Losing Your Bicycle

AuthorCraig Forcese; Nicole LaViolette
Chapter 5
Losing Your Bicycle
For persons of our vintage, the comedic troupe Kids in the Hall’s 1991 skit
on bicycle theft remains a classic. Characterized as an “open letter to the
guy who stole his bike wheel,” comedian Bruce McCulloch speaks from
stage under his suspended, and now incomplete, bicycle: “Well, why did
you do it? Are you some sort of jerk or something? It’s my front wheel!
What did you think, that I’d — drive home and not notice it was stolen? . . .
What would you do with just my front wheel anyway? What good would just
one wheel be? You human loser! Well, why didn’t you buy your own wheel
if you wanted one so badly. That’s what I did.”1
The comedy skit captures well how we all feel when confronted with
the theft of a bicycle or bicycle part. If you search Google for “bicycle theft”
and “statistics” for Canada, you will quickly discover that many people have
reason to repeat McCulloch’s rant, probably using more colourful language.
Bicycle theft is depressingly commonplace — a 2012 Montreal study con-
cluded that over 50 percent of the study’s survey participants “were sub-
jected to a bicycle theft in their life time as active cyclists.” 2 Nicole and her
partner had a brand new mountain bike stolen within twenty-four hours of
its purchase, and to get at it, thieves had to smash the windows of a locked
car. Moreover, she has had just about every possible part stolen from her
not-so fancy commuter bike over the last few decades: wheels, seats, lights,
bar extensions (but they always leave the bell that she would gladly give up).
In this chapter, we discuss the problem of the disappearing bike, examin-
ing brief‌ly current academic research on the phenomena. We will introduce
 » every cyclist’s guide to canadian law
this chapter’s takeaways
» Bike theft is commonplace, and recovery rates are low. There are steps you
should take, nevertheless, to improve your prospects of keeping your bike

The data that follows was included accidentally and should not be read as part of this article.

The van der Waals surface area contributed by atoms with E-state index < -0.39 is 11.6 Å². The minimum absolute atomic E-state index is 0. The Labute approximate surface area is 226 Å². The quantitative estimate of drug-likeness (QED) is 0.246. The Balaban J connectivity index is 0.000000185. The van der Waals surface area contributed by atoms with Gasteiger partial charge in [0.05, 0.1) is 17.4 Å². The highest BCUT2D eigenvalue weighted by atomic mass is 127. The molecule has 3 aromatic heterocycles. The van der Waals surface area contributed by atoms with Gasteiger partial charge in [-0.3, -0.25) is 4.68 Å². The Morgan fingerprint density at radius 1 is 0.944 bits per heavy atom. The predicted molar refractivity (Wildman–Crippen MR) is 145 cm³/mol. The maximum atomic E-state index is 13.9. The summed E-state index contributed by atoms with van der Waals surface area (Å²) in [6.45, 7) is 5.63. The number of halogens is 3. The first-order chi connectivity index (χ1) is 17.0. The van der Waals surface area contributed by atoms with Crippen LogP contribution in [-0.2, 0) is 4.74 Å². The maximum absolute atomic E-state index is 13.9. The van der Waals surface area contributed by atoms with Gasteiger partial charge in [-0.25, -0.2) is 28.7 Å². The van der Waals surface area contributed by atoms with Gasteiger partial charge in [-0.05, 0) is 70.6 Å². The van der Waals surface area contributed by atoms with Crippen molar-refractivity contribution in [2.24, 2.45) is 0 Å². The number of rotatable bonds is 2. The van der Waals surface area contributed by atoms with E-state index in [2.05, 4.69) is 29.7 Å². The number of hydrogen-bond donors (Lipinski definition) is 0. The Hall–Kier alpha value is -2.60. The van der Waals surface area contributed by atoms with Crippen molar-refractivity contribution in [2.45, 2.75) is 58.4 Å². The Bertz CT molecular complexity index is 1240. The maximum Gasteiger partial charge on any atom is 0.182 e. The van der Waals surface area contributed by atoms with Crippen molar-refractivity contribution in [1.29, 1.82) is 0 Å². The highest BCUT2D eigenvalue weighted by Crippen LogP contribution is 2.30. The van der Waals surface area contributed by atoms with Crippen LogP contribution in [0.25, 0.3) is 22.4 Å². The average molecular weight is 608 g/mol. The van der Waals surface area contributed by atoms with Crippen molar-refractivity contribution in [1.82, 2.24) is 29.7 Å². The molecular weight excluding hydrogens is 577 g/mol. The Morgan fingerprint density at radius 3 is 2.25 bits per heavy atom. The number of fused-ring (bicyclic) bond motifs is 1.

(or getting it back).
» If you leave your bike with someone else, they probably owe you a duty of
care, but not necessarily much of a duty.
» If you lock up your bike on someone else’s property without permission,
that is trespass, and your bike could end up being removed.
» If you lock your bike up on someone else’s property with permission, that
is usually a licence that lets you lock the bike up, but does not impose any
duties on the occupier. That said, occupier liability law could impose a duty
of care on the occupier to take reasonable precautions with your bicycle.
» If someone else takes possession of your bike, say in a lock room they
control, they owe you duties to take care of that bike, subject to whatever
waivers of liability you enter into with them.
» If your bike is stolen, the thief is a criminal and also can be sued in tort . . .
if you can f‌ind them.
» You do have a power of “citizens arrest” if you catch the thief in the act,
or soon after, but this is a limited right available when police intervention
is implausible, you use only reasonable force to detain, and you call the
police right away.
» Your bike may be insured, but you need to conf‌irm that you have this
coverage, and also decide if it is worth making a claim.
» If you’re the jerk who buys a stolen bike from the jerk who stole it, you do
not have ownership rights any better than those of the thief, in most prov-
inces and territories.
» If you pay a deposit on that new bike, and the bike store closes, you’re just
another creditor, but you may have remedies through your credit card plan.
» If the airline loses your bike, be aware they have probably limited their lia-
bility in their contract of carriage. If you haven’t paid an extra fee to lift this
limitation, you will need to be attentive to whatever private loss insurance
you might have.
you to some basic principles about property law, and then present a number
of different scenarios in which your bike goes missing, and the legal ques-
tions that arise in each situation. Most of this focus is on bike theft. We
also consider, however, other circumstances in which your bike disappears.

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